How did your family respond to your new way of life?
They didn't understand. They only know Islam from the media and as you know it has a negative image. So they were worried what would happen with me. They think lslam has destroyed my career and my personal life as I am not married and lost my TV presenting jobs when the press found out I am a Muslim. On the other hand they are happy when I am happy and they see how much my faith means to me and how it turned me into a more considerate family member so they benefit.
How did you find integrating within the Muslim community?
It took a little time to make friends but people received me very warmly. Al hamduli Llah I now have a great circle of friends in faith. Although I don't really see that there is one Muslim community as such – people seem divided along ethnic lines which is a shame. But as a new Muslim I guess I have the privilege to be able to fit in anywhere.
What would you say has been the best thing about discovering Islam?
The intimate, close relationship with God that one develops through practising I think Islam also helps you to become a better, more conscientious person. But also the understanding you gain about life and death and the purpose of our existence through reading. I used to feel an emptiness inside of me despite the high life I was living, that is now filled with meaning - namely trying to serve the Good - to serve God. And I am always touched when I experience how Muslims support each other for the sake of Allah although they may not even know you. It is this invisible bond that exists between practising Muslims – a friendship in faith that I appreciate very much.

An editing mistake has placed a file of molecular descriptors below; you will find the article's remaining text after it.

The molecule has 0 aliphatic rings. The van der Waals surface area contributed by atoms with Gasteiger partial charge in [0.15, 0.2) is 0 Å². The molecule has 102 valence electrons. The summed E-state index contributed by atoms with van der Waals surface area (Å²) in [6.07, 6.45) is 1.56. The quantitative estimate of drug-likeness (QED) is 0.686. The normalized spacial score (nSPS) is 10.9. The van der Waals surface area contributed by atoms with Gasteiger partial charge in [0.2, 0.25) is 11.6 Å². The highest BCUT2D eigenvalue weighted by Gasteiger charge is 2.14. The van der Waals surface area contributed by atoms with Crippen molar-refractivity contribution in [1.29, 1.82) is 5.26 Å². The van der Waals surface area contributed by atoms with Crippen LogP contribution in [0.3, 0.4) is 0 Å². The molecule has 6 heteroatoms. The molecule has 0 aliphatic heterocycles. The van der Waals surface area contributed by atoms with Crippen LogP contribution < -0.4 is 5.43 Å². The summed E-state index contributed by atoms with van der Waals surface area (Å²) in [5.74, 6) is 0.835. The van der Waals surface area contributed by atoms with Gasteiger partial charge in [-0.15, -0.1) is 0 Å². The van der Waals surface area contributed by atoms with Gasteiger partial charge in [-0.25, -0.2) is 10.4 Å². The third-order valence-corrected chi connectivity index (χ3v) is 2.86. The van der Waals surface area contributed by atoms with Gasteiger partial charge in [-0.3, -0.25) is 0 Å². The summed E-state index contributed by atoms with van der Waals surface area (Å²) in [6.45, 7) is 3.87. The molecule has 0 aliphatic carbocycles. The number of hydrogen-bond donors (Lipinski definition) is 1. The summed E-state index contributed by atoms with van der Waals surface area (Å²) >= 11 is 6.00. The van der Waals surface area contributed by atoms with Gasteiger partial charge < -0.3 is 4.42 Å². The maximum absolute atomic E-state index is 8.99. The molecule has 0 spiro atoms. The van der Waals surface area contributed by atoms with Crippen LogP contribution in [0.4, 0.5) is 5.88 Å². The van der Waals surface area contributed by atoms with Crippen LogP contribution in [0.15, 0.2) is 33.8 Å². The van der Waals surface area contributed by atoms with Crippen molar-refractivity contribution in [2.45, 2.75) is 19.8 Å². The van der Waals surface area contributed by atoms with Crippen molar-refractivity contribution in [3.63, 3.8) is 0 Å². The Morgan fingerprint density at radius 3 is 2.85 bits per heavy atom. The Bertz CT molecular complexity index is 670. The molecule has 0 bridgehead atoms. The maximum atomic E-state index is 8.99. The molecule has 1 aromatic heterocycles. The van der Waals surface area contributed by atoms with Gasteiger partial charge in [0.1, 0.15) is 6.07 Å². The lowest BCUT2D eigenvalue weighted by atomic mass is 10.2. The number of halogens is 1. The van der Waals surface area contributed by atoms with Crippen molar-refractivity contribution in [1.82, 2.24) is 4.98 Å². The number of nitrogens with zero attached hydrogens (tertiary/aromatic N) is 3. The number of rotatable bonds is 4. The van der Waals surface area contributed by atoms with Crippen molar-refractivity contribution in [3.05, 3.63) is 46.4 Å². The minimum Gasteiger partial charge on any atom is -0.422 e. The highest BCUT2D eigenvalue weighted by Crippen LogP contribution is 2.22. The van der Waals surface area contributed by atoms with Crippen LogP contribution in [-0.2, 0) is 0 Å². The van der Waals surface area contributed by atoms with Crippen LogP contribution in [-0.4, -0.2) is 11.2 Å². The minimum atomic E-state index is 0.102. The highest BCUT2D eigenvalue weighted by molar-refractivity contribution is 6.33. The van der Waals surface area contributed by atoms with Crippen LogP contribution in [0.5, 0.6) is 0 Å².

How has it enhanced your life?
I now see the world with different eyes and try to do everything in relation to God. When I fail I apologise and try to do better the next day. Generally I feel more content and peaceful and I find my faith is a tremendous source of strength to deal with any challenge that life throws up. It's the elixir of life.
When did you first decide to tell your story and why was it important to you that you did?
A book agent in Germany approached me after he read several positive stories about me going on Hajj. This was in 2007, twelve years after my conversion and the negative press campaign that followed it. I agreed to write my book because I had experienced Islamophobia first hand (way before 9/11) and realised it was based on ignorance. Generally people don't really know anything about Islam except what they see in the news. So I wanted to help dissolve misconceptions and prejudices and show the reader through my journey the beautiful values of Islam that I discovered.